Average home range area in the study was nearly the same during the dormant season for both mature and young female moose—about 15 square miles. Female home range areas increased during the growth season for both mature and young moose by 1.5 and 7 square miles, respectively. Male moose home ranges were much larger, about 38 square miles during the dormant season, and, similar to females, increased during the growth season to about 42 square miles.

For each individual’s home range, researchers created a Utilization Distribution, like a topographic map, of sorts, where peaks identified frequently used areas, while valleys identified areas less used or where there were fewer recorded GPS points. This allowed researchers to zoom in and examine where a moose was most likely to occur within its home range boundary. 

This mapping technology showed that how moose used the landscape differed depending on their age, their sex, and what season it was. For example, young male moose tended to use high-elevation, mixed forests more than female moose throughout the year. Young female moose used more mature canopy structure during the growth period than both adult females and young males. Adult female moose spent more time in higher elevation hardwood forests with a both canopy structure and forage close by. 

All moose sought out forage vegetation in young, regenerating forests during both the dormant and the growth seasons. This need for forage likely reflects the energy and nutrient demands that influence moose behavior. For instance, in the summer, moose feed on large amounts of forage, mostly hardwood tree leaves and buds, to meet high energy demands for lactation, rearing of young, and accumulation of fat for winter. 

Unfortunately, the places moose congregate to forage and gain fat reserves to survive winter and blood loss from winter ticks may also be where they pick up large loads of ticks in the fall. These winter ticks only survive on moose, and the prevalence of winter ticks in Vermont’s study area is shaped mainly by moose distribution in the fall (when ticks attach to moose) and in the spring (when winter ticks detach from moose to lay eggs on the forest floor).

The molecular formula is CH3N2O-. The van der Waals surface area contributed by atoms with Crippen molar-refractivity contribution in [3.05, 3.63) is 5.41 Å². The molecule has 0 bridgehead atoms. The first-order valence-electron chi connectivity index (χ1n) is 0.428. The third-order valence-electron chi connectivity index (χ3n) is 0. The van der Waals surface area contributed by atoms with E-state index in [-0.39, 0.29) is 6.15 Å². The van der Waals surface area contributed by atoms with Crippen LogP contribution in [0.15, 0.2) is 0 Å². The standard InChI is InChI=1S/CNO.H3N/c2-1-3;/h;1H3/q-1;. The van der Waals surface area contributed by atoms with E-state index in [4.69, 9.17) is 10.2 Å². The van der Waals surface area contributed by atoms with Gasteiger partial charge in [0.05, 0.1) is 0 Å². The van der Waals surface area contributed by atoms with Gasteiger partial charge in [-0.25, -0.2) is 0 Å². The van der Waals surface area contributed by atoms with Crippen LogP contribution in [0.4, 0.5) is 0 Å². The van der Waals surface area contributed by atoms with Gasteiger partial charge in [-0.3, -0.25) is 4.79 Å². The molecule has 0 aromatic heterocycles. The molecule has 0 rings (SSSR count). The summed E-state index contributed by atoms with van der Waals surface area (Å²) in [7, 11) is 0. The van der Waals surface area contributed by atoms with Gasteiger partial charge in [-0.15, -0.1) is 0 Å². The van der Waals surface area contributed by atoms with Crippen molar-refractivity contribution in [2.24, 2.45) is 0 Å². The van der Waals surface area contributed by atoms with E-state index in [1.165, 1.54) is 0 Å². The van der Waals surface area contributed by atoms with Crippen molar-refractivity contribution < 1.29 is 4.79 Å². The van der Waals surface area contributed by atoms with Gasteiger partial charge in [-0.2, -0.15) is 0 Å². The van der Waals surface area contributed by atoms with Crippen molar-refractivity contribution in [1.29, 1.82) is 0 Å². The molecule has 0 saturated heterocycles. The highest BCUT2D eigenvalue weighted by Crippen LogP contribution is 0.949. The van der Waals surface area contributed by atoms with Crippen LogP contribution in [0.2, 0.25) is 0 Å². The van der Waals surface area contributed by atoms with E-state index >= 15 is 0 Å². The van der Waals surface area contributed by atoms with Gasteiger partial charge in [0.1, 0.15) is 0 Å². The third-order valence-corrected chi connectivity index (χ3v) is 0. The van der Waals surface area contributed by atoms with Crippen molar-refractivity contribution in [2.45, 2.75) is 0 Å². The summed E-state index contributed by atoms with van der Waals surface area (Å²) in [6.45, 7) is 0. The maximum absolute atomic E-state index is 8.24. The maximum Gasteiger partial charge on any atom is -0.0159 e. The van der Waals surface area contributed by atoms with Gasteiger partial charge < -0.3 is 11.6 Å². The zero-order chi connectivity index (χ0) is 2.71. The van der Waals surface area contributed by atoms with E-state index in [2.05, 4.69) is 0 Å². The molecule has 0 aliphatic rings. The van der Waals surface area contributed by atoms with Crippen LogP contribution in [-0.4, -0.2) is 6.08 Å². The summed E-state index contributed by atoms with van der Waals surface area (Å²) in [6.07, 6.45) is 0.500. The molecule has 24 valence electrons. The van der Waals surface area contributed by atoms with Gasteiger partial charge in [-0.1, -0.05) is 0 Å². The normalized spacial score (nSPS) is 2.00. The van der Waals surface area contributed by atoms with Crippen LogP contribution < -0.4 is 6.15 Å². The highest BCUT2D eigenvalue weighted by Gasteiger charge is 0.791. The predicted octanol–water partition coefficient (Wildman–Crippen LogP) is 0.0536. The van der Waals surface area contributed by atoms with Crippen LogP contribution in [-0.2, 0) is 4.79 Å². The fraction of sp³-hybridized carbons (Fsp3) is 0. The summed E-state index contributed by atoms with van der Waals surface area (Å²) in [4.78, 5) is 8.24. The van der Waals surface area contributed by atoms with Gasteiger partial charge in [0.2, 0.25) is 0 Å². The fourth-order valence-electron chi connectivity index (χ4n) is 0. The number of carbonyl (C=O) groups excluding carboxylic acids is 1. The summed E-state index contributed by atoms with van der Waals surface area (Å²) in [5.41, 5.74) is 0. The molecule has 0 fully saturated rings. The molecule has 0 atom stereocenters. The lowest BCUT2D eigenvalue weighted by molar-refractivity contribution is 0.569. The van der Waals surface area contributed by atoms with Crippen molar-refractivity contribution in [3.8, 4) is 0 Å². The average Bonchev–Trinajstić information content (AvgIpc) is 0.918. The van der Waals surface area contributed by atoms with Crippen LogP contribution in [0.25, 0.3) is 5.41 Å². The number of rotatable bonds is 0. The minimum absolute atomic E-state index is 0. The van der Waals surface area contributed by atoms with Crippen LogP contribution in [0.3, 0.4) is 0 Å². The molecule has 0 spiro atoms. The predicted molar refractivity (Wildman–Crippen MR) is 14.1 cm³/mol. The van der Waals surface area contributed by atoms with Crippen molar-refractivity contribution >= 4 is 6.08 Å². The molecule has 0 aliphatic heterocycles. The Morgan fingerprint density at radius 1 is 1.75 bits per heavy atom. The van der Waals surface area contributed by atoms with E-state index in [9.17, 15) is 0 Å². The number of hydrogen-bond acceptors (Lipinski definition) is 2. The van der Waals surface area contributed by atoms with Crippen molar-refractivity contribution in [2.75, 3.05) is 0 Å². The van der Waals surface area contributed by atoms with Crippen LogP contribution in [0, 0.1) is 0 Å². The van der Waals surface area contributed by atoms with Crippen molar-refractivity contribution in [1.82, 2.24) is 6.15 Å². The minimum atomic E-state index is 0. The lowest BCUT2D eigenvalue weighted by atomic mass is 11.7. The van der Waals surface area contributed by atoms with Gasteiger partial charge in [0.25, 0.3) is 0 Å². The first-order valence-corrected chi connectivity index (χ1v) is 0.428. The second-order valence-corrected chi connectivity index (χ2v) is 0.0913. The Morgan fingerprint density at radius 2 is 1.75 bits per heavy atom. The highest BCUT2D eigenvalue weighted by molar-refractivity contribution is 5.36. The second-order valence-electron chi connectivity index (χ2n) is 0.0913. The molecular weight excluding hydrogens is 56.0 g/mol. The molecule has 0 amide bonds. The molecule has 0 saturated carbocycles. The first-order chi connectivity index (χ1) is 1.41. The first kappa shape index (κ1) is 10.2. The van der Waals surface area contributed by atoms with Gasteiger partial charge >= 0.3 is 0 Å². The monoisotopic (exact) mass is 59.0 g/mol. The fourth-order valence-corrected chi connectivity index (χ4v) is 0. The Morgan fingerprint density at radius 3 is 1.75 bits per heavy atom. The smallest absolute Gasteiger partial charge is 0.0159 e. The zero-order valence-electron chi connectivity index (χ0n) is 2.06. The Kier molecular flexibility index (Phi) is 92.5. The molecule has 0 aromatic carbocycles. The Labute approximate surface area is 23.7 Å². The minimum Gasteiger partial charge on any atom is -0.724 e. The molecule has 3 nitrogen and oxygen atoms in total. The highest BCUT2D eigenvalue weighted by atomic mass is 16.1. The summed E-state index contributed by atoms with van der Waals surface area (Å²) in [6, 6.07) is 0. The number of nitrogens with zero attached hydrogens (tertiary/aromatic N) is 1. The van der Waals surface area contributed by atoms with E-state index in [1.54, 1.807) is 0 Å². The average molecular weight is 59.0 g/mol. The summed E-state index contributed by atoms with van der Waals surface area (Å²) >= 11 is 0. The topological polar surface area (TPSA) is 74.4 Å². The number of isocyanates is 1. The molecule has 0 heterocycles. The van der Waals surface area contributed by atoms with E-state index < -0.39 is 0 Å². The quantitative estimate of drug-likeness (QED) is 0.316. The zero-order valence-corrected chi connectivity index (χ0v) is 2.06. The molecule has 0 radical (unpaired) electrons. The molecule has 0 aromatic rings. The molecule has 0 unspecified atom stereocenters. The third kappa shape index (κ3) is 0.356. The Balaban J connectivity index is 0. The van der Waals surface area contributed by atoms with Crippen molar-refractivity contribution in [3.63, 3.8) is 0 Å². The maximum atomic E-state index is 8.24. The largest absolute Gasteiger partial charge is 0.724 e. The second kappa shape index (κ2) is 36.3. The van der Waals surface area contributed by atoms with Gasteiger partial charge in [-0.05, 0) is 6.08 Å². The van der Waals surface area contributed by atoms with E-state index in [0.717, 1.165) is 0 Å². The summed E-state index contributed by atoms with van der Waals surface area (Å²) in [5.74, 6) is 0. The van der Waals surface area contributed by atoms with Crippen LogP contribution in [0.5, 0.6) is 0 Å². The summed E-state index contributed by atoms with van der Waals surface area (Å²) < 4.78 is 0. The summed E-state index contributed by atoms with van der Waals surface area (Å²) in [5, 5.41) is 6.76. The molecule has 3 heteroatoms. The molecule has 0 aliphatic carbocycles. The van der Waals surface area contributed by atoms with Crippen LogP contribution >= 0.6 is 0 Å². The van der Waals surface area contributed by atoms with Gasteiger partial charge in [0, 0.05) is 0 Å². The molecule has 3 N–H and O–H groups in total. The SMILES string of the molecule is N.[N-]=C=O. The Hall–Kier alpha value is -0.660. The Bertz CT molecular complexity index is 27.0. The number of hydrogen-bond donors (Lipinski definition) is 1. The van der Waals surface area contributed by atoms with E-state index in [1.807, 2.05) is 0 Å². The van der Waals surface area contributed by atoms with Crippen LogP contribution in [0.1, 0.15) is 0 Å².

So, areas that moose heavily use in the fall and spring, such as young, regenerating forest, may actively promote this host-parasite cycle, highlighting the concept that habitat use should not be confused with habitat quality. In another study led by Blouin, the research team found that habitat selection decisions made by adult females, during the fall when winter ticks latch on to moose, may influence whether their calves survive the following spring. The connection between moose health and winter tick ecology underlines the importance of managing for more heavily used habitat types.

Limiting the impacts of ticks on moose populations will largely involve efforts to decrease the abundance and distribution of the parasite on the landscape. This may be accomplished by reducing moose density through a permitted moose harvest or habitat manipulation to limit high-density moose congregations—which support high tick densities—and to more widely spread-out moose on the landscape.

This research and detailed understanding of moose habitat use in northern Vermont will provide wildlife biologists with a baseline of knowledge that sheds more light on moose and winter tick interactions and allow for more informed management.

“There are still many questions to address, as the relationship between moose, their habitats, climate, and winter tick infestations creates a complex ecosystem-level issue,” said Blouin. “Our contemporary maps of habitat use help identify potential hotspots, indicating areas throughout the landscape of greater importance to both moose and winter tick ecology, and will aid wildlife managers in promoting healthier and more persistent moose populations across the region.”